The workers’ compensation system is a complex insurance program. It is administered by the State of South Carolina through private insurance companies that sell policies to individual companies to protect employees from the costs of workplace injuries and illnesses.
There are many hurdles between an injured employee and a benefit check to cover medical expenses and replace lost income. Each of the steps represents a potential obstacle to the worker getting the workers’ comp benefits he or she deserves. Not the least of these is an insurer’s reluctance to part with the money required for an appropriate benefits settlement.
In South Carolina, the attorneys at Land, Parker & Welch, P.A., work with injured and ill workers to overcome the obstacles between them and the workers’ compensation benefits they have a right to receive. Our lawyers have combined experience of more than 120 years. Let us put that experience to work for you.
Contact us now for a free consultation about your claim.
Employers Find Many Ways to Dispute Workers’ Comp Claims
There are many things that can go wrong with a workers’ compensation claim. For people trying to recover from an injury or illness that makes them unable to work, the last thing they need is to fight the bureaucracy of the South Carolina Workers’ Compensation Commission or an employer and their insurer who disputes their claim.
Land, Parker & Welch can help you get the benefits you deserve for a work-related injury or illness. The potential obstacles to a successful workers’ compensation claim are numerous. Just a few of the more common problems include:
Employer does not have workers’ compensation insurance.
Employers in South Carolina that regularly employ four or more full-time or part-time workers are required to have workers’ compensation insurance. Because some companies break the law, South Carolina maintains an uninsured employer workers’ compensation fund. An employee can apply to the State Accident Fund (formerly known as the South Carolina Second Injury Fund) if his or her employer does not have workers’ comp insurance.
Employer does not file workers’ comp claim.
It is an employer’s responsibility to file a workers’ compensation claim for an employee who reports being injured in a workplace accident or sickened by an occupational illness. But an employee may file a claim if the employer fails to. To file a claim, you must submit a Form 50 or Form 52 to the SC Workers’ Compensation Commission.
Employer disputes workers’ comp claim.
The cost of worker’ compensation benefits filters down to the employer through higher insurance premiums. To save money, some employers dispute claims. Common tactics are to claim that:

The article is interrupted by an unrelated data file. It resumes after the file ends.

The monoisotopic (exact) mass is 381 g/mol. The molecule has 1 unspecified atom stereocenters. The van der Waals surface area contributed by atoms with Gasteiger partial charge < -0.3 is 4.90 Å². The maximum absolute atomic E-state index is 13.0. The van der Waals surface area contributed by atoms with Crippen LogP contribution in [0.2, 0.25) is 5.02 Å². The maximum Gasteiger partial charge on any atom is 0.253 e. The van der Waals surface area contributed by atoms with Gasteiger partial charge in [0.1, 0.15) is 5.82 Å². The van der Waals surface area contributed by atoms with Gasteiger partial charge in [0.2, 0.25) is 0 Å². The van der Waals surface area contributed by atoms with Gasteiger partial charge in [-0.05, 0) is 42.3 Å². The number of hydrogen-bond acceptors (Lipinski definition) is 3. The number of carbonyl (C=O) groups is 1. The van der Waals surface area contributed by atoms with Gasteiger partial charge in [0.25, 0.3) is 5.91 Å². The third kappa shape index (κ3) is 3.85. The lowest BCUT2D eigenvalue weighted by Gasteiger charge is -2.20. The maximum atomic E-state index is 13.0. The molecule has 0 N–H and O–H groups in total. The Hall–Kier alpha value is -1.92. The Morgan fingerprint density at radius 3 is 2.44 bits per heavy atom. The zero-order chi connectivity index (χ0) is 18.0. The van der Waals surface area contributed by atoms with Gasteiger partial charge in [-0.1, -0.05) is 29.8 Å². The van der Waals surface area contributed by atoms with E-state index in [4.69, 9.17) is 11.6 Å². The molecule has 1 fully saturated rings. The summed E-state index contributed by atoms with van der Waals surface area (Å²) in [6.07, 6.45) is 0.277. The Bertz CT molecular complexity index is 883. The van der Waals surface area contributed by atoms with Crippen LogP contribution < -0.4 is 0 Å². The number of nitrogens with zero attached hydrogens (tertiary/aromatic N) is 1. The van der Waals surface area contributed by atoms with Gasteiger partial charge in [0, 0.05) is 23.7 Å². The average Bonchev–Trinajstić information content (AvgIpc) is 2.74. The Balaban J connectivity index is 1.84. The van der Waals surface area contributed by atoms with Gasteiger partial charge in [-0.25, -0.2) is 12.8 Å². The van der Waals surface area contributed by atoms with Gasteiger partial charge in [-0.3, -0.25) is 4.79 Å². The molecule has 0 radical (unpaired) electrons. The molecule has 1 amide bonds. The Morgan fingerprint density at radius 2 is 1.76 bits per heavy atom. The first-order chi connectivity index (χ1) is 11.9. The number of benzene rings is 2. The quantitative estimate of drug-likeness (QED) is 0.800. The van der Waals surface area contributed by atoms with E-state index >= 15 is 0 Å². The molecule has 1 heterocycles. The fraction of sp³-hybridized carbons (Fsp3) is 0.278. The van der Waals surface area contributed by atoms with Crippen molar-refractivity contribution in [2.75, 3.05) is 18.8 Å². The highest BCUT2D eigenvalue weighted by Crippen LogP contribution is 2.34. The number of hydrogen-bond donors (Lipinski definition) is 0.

- The employee was not on the job at the time of an accident.
- The real cause of an injury or illness is a pre-existing condition.
- The injury does not require medical care or should not require the employee to miss work.
- The employee is an independent contractor and not eligible for benefits.
An injured employee must request a hearing before the Workers’ Compensation Commission to fight a disputed benefits claim.
Approved benefits are too low.
Workers’ compensation benefits should include reimbursement for all medical expenses, and payments to replace a portion of lost wages during a temporary disability. Workers’ compensation also compensates employees who suffer a permanent partial or total disability, or disfigurement. A doctor who is approved by an insurance company determines the employee’s degree of disability or disfigurement, which ultimately decides the benefit amount. An employee who disagrees must ask for a hearing and present evidence to counter the physician’s opinion.
Doctor orders return to work too soon.
The insurance company-approved doctor also determines if and when an injured employee is ready to return to work, at which point workers’ comp benefits end. An improper decision can push a worker into a job he or she is not ready to perform or a workload that is unsustainable over the long-term. This may lead to failures that jeopardize the continued employment of a worker who has already cost the company money through a workers’ comp claim. But, again, the assigned doctor’s opinion carries the day unless the employee can get it reversed in an appeals hearing.
Contact an Experienced SC Workers’ Comp Attorney About Your Benefits
You don’t have to settle for the benefits of your employer and the insurance company offer for your workers’ comp claim. The workers’ comp attorneys at Land, Parker & Welch, P.A., can help you get a benefits settlement that is appropriate for your needs and includes any disability or disfigurement you have suffered.
Call our Manning office now or use our online contact form to set up a no-cost claim review and talk with one of our lawyers for free.